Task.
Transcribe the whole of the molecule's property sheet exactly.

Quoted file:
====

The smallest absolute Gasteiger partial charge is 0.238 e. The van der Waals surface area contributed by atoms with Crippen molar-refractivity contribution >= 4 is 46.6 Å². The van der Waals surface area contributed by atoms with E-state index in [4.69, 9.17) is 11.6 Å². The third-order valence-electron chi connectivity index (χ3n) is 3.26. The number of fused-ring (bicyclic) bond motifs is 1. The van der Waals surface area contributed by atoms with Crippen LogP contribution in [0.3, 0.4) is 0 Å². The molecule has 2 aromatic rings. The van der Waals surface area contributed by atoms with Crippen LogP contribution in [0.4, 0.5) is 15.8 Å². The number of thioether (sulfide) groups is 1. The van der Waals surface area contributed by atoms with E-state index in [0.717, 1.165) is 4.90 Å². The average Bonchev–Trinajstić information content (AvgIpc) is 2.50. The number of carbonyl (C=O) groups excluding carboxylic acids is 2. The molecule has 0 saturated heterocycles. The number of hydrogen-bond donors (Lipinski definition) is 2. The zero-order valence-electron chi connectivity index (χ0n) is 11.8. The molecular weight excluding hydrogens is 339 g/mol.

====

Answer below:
The smallest absolute Gasteiger partial charge is 0.238 e. The van der Waals surface area contributed by atoms with Crippen molar-refractivity contribution >= 4 is 46.6 Å². The van der Waals surface area contributed by atoms with E-state index in [4.69, 9.17) is 11.6 Å². The third-order valence-electron chi connectivity index (χ3n) is 3.26. The number of fused-ring (bicyclic) bond motifs is 1. The van der Waals surface area contributed by atoms with Crippen LogP contribution in [0.3, 0.4) is 0 Å². The molecule has 2 aromatic rings. The van der Waals surface area contributed by atoms with Crippen LogP contribution in [0.4, 0.5) is 15.8 Å². The number of thioether (sulfide) groups is 1. The van der Waals surface area contributed by atoms with E-state index in [0.717, 1.165) is 4.90 Å². The average Bonchev–Trinajstić information content (AvgIpc) is 2.50. The number of carbonyl (C=O) groups excluding carboxylic acids is 2. The molecule has 0 saturated heterocycles. The number of hydrogen-bond donors (Lipinski definition) is 2. The zero-order valence-electron chi connectivity index (χ0n) is 11.8. The molecular weight excluding hydrogens is 339 g/mol.